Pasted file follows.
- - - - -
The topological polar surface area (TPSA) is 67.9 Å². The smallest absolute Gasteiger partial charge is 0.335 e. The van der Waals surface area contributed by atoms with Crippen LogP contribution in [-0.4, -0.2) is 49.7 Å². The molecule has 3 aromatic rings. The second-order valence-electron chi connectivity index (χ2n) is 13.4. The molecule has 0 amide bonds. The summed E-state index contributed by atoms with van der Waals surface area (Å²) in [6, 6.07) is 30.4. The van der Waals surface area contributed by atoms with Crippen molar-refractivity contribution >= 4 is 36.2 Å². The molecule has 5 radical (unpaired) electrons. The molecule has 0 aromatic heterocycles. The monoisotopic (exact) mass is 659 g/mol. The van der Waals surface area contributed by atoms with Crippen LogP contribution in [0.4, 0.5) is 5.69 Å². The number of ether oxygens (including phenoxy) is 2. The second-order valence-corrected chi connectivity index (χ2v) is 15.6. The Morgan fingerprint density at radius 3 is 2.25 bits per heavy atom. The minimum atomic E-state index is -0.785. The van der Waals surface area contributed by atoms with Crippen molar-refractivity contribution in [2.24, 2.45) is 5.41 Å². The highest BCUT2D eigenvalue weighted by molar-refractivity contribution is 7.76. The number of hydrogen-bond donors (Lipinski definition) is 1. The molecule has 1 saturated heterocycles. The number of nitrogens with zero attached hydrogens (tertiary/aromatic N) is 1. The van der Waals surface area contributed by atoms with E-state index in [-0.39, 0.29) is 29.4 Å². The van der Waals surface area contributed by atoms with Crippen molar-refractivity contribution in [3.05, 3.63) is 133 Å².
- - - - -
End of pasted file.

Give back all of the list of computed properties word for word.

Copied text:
The topological polar surface area (TPSA) is 67.9 Å². The smallest absolute Gasteiger partial charge is 0.335 e. The van der Waals surface area contributed by atoms with Crippen LogP contribution in [-0.4, -0.2) is 49.7 Å². The molecule has 3 aromatic rings. The second-order valence-electron chi connectivity index (χ2n) is 13.4. The molecule has 0 amide bonds. The summed E-state index contributed by atoms with van der Waals surface area (Å²) in [6, 6.07) is 30.4. The van der Waals surface area contributed by atoms with Crippen molar-refractivity contribution >= 4 is 36.2 Å². The molecule has 5 radical (unpaired) electrons. The molecule has 0 aromatic heterocycles. The monoisotopic (exact) mass is 659 g/mol. The van der Waals surface area contributed by atoms with Crippen LogP contribution in [0.4, 0.5) is 5.69 Å². The number of ether oxygens (including phenoxy) is 2. The second-order valence-corrected chi connectivity index (χ2v) is 15.6. The Morgan fingerprint density at radius 3 is 2.25 bits per heavy atom. The minimum atomic E-state index is -0.785. The van der Waals surface area contributed by atoms with Crippen molar-refractivity contribution in [2.24, 2.45) is 5.41 Å². The highest BCUT2D eigenvalue weighted by molar-refractivity contribution is 7.76. The number of hydrogen-bond donors (Lipinski definition) is 1. The molecule has 1 saturated heterocycles. The number of nitrogens with zero attached hydrogens (tertiary/aromatic N) is 1. The van der Waals surface area contributed by atoms with E-state index in [-0.39, 0.29) is 29.4 Å². The van der Waals surface area contributed by atoms with Crippen molar-refractivity contribution in [3.05, 3.63) is 133 Å².